|I have a question whose answer will settle an
argument that my friend and I are having regarding
atmosphere and gravity. The question is: Would we
bounce around, as astronauts do on the moon, if we
had no atmosphere? (if we were able to survive
without an atmosphere that is, so purely
theoretical) I explained to my friend that gravity
is not dependent on the atmosphere, in fact
gravity is what keeps the atmosphere from
‘floating’ away into space. I also explained that
we would still be held to the ground because of
gravity even without an atmosphere. He, however,
is of the opinion that if Earth had no atmosphere,
we would be able to bounce around – he thinks that
the atmosphere is what keeps gravity ‘in’ instead
of vice versa. |
|Question Date: 2019-04-12|
It is indeed
gravity which keeps the atmosphere around the
earth and which holds us to the ground.
Gravity is the force which attracts bodies
toward each other due to their mass. The
strength of this attraction depends on the masses
of the bodies and the distance between them through:
F = G*(m1 * m2)/r2
(G is the universal gravitational constant,
m1 and m2 are the masses of
the bodies, and r is
the distance between the centers of mass of the
Astronauts on the moon "bounce" because
gravity on the Moon is so much lower than that of
Earth (by a factor of ~6) that the astronauts were
strong enough to jump and fling themselves around
simply through "normal" (for the surface of Earth)
motions. The lack of atmosphere has nothing to
do with this bounciness. In this video,
an astronaut on the (International Space
Station) ISS is in an environment with an
atmosphere but with low (essentially zero)
effective gravity. Similarly to moving on the
Moon, moving requires a sort of bouncing rather
than standard walking motions that work on Earth.
[Interestingly, part of the reason astronauts fell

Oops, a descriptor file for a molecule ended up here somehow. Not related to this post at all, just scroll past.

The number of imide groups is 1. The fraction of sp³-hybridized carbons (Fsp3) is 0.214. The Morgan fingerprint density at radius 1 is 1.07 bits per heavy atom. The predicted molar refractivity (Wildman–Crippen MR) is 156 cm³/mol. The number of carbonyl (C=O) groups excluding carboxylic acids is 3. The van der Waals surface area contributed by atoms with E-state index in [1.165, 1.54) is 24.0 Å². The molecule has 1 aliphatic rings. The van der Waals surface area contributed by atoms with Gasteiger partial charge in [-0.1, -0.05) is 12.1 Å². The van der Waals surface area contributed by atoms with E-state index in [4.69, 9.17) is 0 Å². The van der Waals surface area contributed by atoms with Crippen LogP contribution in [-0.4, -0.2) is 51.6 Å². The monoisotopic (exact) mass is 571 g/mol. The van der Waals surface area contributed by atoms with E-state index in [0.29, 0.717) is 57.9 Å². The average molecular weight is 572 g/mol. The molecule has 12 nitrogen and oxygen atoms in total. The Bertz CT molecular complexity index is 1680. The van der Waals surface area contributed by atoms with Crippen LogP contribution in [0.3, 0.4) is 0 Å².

over so much when on the Moon is because
gravity is important for the sense of up and
down. The low
gravitational field of the Moon meant the
subconscious parts of the astronauts' nervous
associated with balance couldn't decide which way
to try to point their heads.]
No - the reason why astronauts on the moon bounce
around is because the moon's gravity is about one
sixth as strong as Earth's gravity.
The gravity of an object depends on the mass of
the object. Earth is bigger than the moon, has
more mass, and thus more gravity.
Gravity is what keeps the atmosphere from boiling
off into space, but the amount of atmosphere is a
little bit more complicated than just gravity. For
example, Venus has a much thicker atmosphere than
Earth, but about the same amount of gravity.
Still, without gravity, the atmosphere would
In short, you are correct.
The gravity of a planet or moon depends on the
size of the planet or moon. Earth is big, so
it has stronger gravity than the puny moon.
Earth's gravity pulls us and the gas molecules
toward Earth, forming the atmosphere and
keeping us on the ground. You're right.
Here are some answers from Quora that have
"The atmospheric pressure and gravity are very
closely related. The force of gravityis acting on
mass of gas particles in the atmosphere and
pressing towards Earth's centre. Gravity is a
binding, pull force. ... Our weight is also due to
gravity and always pressing downwards."
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